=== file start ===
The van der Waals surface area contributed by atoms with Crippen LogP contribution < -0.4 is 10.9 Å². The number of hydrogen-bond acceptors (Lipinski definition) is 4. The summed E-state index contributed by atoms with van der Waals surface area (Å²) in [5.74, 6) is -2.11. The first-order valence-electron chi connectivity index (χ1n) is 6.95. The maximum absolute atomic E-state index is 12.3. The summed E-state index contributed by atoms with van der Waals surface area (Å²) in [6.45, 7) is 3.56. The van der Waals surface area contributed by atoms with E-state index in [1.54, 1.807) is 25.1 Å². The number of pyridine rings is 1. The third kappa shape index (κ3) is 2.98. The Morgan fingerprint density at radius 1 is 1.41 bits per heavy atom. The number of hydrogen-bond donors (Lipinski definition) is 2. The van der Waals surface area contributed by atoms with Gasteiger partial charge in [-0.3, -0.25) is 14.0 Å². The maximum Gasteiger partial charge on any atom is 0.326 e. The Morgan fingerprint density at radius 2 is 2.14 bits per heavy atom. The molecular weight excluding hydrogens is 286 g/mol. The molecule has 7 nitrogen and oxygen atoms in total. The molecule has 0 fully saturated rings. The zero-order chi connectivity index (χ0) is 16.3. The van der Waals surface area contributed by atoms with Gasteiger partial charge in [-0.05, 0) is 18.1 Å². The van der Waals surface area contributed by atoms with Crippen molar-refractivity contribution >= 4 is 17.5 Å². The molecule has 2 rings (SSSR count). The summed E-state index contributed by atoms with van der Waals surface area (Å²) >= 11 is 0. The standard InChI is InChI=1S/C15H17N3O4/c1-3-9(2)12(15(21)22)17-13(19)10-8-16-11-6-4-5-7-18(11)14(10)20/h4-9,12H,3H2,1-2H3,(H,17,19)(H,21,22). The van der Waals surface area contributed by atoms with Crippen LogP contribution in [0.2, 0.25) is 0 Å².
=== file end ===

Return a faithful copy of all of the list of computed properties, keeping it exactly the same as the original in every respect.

The van der Waals surface area contributed by atoms with Crippen LogP contribution < -0.4 is 10.9 Å². The number of hydrogen-bond acceptors (Lipinski definition) is 4. The summed E-state index contributed by atoms with van der Waals surface area (Å²) in [5.74, 6) is -2.11. The first-order valence-electron chi connectivity index (χ1n) is 6.95. The maximum absolute atomic E-state index is 12.3. The summed E-state index contributed by atoms with van der Waals surface area (Å²) in [6.45, 7) is 3.56. The van der Waals surface area contributed by atoms with E-state index in [1.54, 1.807) is 25.1 Å². The number of pyridine rings is 1. The third kappa shape index (κ3) is 2.98. The Morgan fingerprint density at radius 1 is 1.41 bits per heavy atom. The number of hydrogen-bond donors (Lipinski definition) is 2. The van der Waals surface area contributed by atoms with Gasteiger partial charge in [-0.3, -0.25) is 14.0 Å². The maximum Gasteiger partial charge on any atom is 0.326 e. The Morgan fingerprint density at radius 2 is 2.14 bits per heavy atom. The molecular weight excluding hydrogens is 286 g/mol. The molecule has 7 nitrogen and oxygen atoms in total. The molecule has 0 fully saturated rings. The zero-order chi connectivity index (χ0) is 16.3. The van der Waals surface area contributed by atoms with Gasteiger partial charge in [-0.05, 0) is 18.1 Å². The van der Waals surface area contributed by atoms with Crippen molar-refractivity contribution >= 4 is 17.5 Å². The molecule has 2 rings (SSSR count). The summed E-state index contributed by atoms with van der Waals surface area (Å²) >= 11 is 0. The standard InChI is InChI=1S/C15H17N3O4/c1-3-9(2)12(15(21)22)17-13(19)10-8-16-11-6-4-5-7-18(11)14(10)20/h4-9,12H,3H2,1-2H3,(H,17,19)(H,21,22). The van der Waals surface area contributed by atoms with Crippen LogP contribution in [0.2, 0.25) is 0 Å².